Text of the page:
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Procedures in Experimental Physicsby John Strong
Synopses & Reviews
If you consider yourself an experimenter, an inventor, or a builder of unusual machines and equipment, you must have a copy of this fantastic classic text. No two ways about it.
You'll find wall-to-wall practical how-to and incredible illustrations on almost every one of the more than 600 pages. Chapters include: laboratory glass blowing, laboratory optical work, technique of high vacuum, coating of surfaces by evaporation and sputtering, the use of fused silica, electrometers and electroscopes, Geiger counters, vacuum thermopiles and the measurement of radiant energy, optics, photoelectric cells and amplifiers, photography in the lab, heat and high temperature, notes on the materials of research, notes on the construction and design of instruments and apparatus, and molding and casting.
This is some incredible stuff! Learn how to blow glass and make aspirators, distillation condensers, and so on. Learn how to seal copper to glass so that you can imbed electrodes. Learn how to rough cut lens blanks from large plates of glass and then grind them into lenses on your homebuilt lens grinder. Learn how to make a parabolic telescope mirror using the standard techniques. Learn to make unusual equipment to test the finished mirror. Learn how to grind a Schmidt lens.
Build high vacuum roughing pumps, getters for creating the highest vacuums, diffusion pumps using mercury and oil and much more. Silver mirrors, even with aluminum! Manipulate fuzed quartz strands to build a microbalance sensitive down to a billionth of a gram per division! And there's so much more!
Build a Compton adjustable quadrant electrometer, a Hoffman electrometer, and others useful for x-ray and cosmic ray work. Build a Geiger counter. You can build your own Geiger-Mueller tube if you master the high-vacuum technique taught earlier. Unfortunately, most of the electronics described is based on vacuum tubes of fifty years ago rather than on transistors.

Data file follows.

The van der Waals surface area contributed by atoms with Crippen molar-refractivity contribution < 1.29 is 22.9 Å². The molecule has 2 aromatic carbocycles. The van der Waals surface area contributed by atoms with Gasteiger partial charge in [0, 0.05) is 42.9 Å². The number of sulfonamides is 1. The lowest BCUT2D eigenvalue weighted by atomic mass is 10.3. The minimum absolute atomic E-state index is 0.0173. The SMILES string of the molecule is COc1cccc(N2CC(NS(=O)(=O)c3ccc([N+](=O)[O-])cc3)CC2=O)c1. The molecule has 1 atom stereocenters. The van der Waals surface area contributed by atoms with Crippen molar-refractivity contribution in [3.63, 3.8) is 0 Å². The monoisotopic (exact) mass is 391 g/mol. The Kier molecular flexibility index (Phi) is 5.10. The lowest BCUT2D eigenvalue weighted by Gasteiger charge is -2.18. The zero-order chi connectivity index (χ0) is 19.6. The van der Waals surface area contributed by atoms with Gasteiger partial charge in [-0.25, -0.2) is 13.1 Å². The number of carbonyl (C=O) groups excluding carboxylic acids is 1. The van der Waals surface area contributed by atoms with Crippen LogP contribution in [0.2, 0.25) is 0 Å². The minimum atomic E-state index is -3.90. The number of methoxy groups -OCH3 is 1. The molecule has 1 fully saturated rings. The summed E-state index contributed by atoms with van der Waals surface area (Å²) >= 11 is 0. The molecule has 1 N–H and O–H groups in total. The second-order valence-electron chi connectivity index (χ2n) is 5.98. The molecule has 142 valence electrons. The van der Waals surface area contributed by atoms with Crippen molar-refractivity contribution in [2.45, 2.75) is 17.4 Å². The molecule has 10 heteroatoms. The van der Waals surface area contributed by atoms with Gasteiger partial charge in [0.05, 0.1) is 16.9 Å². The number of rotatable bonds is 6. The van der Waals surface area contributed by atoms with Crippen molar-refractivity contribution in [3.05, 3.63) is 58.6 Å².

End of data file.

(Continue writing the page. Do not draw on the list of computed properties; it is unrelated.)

Build vacuum thermopiles that measure infrared, visible light and ultraviolet so accurately that they can be used to calibrate photographic lightmeters and such. You've heard of carbon arc lights, but do you know how to build iron arc lights? Or low pressure mercury arc lights? And others? You can even build a machine to measure the wavelength of colored light.
You'll find details on hydrogen furnaces, crucibles, burners, electric arc furnaces, and even a lab setup for making artificial rubies and sapphires! And there's much more - even down to what we consider the "easy stuff" like using a lathe and sand casting.
This is a fantastic book loaded with construction secrets for unusual equipment that you should have. First published in 1938, this baby went through a couple of dozen printings! It's a classic. It's incredible. You should have a copy for reference if nothing else. Highly recommended. Order a copy today.
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